Milan Fashion Week: Opera Chic's survival guide (part two)
Opera Chic, our girl in Milan, answers some of the most common questions she’s been asked by visiting fashion editors. (Click HERE for part 1.)
Why is everyone always inviting me for an aperitivo? What is aperitivo anyway?
Aperitivo is happy hour, and a staple of Milanese social life. It starts around 6pm and runs until 8 or 9. Bars put out bar food (focaccia, olives, pizza, cheeses, etc.) and you pay a flat-fee of 6-8 euros a drink. Lots of people skip dinner and just do aperitivo. O.C.’s recommendations for aperitivo are Da Claudio (Via Ponte Vetero 16), Victoria (via Clerici 1), Principe di Savoia’s Il Giardino (Piazza della Repubblica 17), and the bar at the Park Hyatt (Via Tommaso Grossi 1).
Is there a place to get a manicure in Milan?
Milan hasn’t caught on to NYC’s manicure mania, but you can still get your nails buffed and detailed. The best place we know is Enhancements (Via Solferino 46), established by an American living in Italy who wanted an American-style salon in a Milanese setting.
Where can I go for a casual (yet chic) lunch?
If you feel like sitting down for lunch but don’t want the hassle of going to a full-on trattoria, there’s Trussardi Cafe (Piazza della Scala 5), the downstairs, casual cafe attached to the Trussardi boutique overlooking Teatro alla Scala. You might find yourself sitting next to an opera singer or conductor on their lunch break. At Peck’s Italian Bar (Via Cesare Cantu, 3), you can get Il Club Sandwich Peck, a plate of culatello, a cheese plate, or smoked salmon, all in the classic, pristine Peck style. Bianco Latte (via Turati, 30) is one of Milan’s top places to go for gelato, but they also have a fabulous lunch menu. If you’re in the Brera section, we love either Antica Osteria Stendhal (Via Stamira d’Ancona 1) for their salads or Radetzky CafÃ© (Largo la Foppa 5) for their panini.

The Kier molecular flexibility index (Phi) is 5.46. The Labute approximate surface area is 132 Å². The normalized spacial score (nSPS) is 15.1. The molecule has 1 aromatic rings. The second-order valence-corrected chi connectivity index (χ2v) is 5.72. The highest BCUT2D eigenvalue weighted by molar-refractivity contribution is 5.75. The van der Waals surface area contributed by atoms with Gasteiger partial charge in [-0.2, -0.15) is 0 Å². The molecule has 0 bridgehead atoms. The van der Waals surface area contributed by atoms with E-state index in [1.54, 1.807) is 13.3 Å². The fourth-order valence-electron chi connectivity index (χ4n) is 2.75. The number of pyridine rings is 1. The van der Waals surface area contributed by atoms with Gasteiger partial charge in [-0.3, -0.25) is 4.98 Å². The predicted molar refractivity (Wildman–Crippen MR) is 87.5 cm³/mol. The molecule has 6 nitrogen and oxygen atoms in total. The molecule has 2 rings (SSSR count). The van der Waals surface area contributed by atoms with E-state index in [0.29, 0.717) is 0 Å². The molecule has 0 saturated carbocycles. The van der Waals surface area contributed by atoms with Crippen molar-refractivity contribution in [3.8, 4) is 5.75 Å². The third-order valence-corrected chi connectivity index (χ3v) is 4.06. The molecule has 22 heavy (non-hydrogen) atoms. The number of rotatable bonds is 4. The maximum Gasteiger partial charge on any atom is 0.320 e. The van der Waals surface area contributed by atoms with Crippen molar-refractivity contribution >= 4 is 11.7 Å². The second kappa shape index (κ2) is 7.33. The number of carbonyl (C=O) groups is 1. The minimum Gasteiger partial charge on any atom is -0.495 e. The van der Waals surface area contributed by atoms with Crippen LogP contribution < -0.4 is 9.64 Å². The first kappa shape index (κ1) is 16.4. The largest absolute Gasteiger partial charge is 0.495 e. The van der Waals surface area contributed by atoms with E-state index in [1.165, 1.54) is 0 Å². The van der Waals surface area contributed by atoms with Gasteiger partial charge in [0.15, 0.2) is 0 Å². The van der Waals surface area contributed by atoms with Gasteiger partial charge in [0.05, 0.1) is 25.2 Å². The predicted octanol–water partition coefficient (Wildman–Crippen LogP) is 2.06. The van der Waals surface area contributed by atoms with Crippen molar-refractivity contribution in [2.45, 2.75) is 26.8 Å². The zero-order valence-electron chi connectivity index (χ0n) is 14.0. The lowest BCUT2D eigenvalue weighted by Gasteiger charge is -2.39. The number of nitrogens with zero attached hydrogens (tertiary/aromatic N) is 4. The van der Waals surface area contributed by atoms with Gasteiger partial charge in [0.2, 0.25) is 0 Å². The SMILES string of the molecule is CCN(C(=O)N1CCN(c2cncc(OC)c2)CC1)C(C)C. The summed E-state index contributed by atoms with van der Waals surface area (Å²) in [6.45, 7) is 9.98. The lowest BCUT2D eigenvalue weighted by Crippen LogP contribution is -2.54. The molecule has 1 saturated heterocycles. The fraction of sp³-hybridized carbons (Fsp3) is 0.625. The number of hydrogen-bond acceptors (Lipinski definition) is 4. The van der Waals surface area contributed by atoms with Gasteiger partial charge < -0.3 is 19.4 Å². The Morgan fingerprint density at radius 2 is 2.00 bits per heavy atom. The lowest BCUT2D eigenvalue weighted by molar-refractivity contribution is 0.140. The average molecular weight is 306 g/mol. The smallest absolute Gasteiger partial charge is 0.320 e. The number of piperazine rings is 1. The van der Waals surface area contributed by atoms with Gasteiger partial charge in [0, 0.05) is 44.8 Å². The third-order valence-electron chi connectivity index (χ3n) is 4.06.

Where’s the best place to buy tights?
Milan style is all covering your legs. We like to stock-up on our tights at Wolford (Via Bigli 21). If you’re in the center of the city and want an affordable, disposable option, Calzedonia is a great chain that offers tons of styles (Via Torino 15, Corso Buenos Aires 45, and Corso Vittorio Emanuele II 11).
Best store to buy perfumes and soaps?
Erboristeria L’erbolario. We like the one on Via Dell’Orso 18 at the top of the Brera section. Browse all the products and walk out smelling fabulous for a bargain (OC loves Corteccia, which smells like sweet cedar and oak). Penhaligon’s (via Brera 23) is also too excellent to pass up; there, OC goes for the spicy unisex of Opus 1870. There’s also Profumo “Profumeria” (via Brera 6), which has a fabulous selection of hard-to-find products, and the amazing Farmaceutica di Santa Maria Novella (Corso Magenta 22), where the artisanal perfumes and soaps are sold in sumptuous, hand wrapped packages.
Where’s the best place to get chocolate?
Pay a visit to the 99-year-old Giovanni Galli (Corso Porta Romana 2 or Via Victor Hugo 2) for fresh chocolate and candies. The shopkeepers are a bit surly, but it’s worth the lack of customer service. Don’t pass up their marron glace.
Between all the shows and appointments, there’s hardly any time to shop. What’s worth a fashion insider’s while?
Pupi Solari is the doyenne of Milanese style: understated, elegant, and swathed year round in cashmere. Her store (Piazza NicolÃ² Tommaseo 2) is where Milanese women go to get ballet flats to match their latest Hermes bag. Don’t mess with Pupi. There’s also Isabella Tonchi, the wacky sister of Stefano (head editor of T: The New York Times Style Magazine) who has her own store behind Corso Como (Via Maroncelli 5). Her clothes follow a playful yet streamlined and elegant ethic.